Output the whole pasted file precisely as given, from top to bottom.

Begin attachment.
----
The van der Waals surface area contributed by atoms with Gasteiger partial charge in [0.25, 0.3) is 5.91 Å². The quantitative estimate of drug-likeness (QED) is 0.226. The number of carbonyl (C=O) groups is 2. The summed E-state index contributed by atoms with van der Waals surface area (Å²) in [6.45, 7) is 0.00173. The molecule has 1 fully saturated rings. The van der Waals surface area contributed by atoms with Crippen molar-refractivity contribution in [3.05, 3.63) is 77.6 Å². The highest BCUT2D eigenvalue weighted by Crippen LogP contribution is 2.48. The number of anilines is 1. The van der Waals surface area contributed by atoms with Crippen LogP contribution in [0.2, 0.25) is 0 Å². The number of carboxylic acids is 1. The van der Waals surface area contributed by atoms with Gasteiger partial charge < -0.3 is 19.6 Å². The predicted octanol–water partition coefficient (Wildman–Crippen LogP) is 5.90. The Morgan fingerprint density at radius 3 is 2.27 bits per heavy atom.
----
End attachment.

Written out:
The van der Waals surface area contributed by atoms with Gasteiger partial charge in [0.25, 0.3) is 5.91 Å². The quantitative estimate of drug-likeness (QED) is 0.226. The number of carbonyl (C=O) groups is 2. The summed E-state index contributed by atoms with van der Waals surface area (Å²) in [6.45, 7) is 0.00173. The molecule has 1 fully saturated rings. The van der Waals surface area contributed by atoms with Crippen molar-refractivity contribution in [3.05, 3.63) is 77.6 Å². The highest BCUT2D eigenvalue weighted by Crippen LogP contribution is 2.48. The number of anilines is 1. The van der Waals surface area contributed by atoms with Crippen LogP contribution in [0.2, 0.25) is 0 Å². The number of carboxylic acids is 1. The van der Waals surface area contributed by atoms with Gasteiger partial charge < -0.3 is 19.6 Å². The predicted octanol–water partition coefficient (Wildman–Crippen LogP) is 5.90. The Morgan fingerprint density at radius 3 is 2.27 bits per heavy atom.